Some writers become legends in their own lifetime; respected and admired by their peers, loved by legions of readers despite a slender output. The Bangladeshi novelist and short story writer Akhtaruzzaman Elias is one such. He wrote just two novels and five collections of short stories and yet earned fulsome praise from fellow writers. Mahasweta Devi saying ‘I would have considered myself blessed if I could have achieved a fraction of his quality in my writing’ reminded me of the Urdu poet Mirza Ghalib saying that he would have happily given away his entire collection of poetry for this one sher by Momin Khan Momin: ‘Tum mere paas hotey ho goya/Jab koi doosra nahi hota.’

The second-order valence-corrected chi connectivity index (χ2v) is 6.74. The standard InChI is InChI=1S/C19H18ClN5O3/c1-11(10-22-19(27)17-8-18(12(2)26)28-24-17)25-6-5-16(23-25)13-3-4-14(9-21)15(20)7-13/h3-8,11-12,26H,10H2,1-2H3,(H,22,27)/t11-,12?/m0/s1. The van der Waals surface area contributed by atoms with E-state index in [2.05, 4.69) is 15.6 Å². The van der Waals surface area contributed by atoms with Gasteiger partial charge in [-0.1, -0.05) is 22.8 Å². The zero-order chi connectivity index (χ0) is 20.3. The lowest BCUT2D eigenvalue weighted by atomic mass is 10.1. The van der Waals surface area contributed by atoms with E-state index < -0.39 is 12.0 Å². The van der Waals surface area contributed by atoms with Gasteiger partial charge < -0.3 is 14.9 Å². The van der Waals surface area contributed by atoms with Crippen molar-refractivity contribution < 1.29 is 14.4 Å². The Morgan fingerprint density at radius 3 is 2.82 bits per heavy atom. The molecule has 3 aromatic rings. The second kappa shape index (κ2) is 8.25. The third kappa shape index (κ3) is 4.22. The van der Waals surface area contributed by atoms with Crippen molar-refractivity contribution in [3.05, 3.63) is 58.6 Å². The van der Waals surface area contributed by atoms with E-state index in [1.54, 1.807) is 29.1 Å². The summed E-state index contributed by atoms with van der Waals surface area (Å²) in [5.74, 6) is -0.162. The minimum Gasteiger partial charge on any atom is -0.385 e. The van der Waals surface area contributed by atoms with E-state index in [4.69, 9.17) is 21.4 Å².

So, what earned Elias his position among the pantheons of Bangla fiction? Not having read his other works and being unable to read Bangla, I shall base my observations on Khwabnama, the novel he wrote shortly before he died of cancer in 1997, which has now been beautifully translated by Arunava Sinha into English.There is, of course, Elias’s richly textured prose, rippling like shot silk, with sudden shafts of brilliant imagery, his rootedness in the soil of his land which lends authenticity and luminosity to his descriptions, his deployment of magic realism long before it became a fashionable literary device, his deployment of the subaltern to portray larger truths about his life and times. And then there is his choice of subject.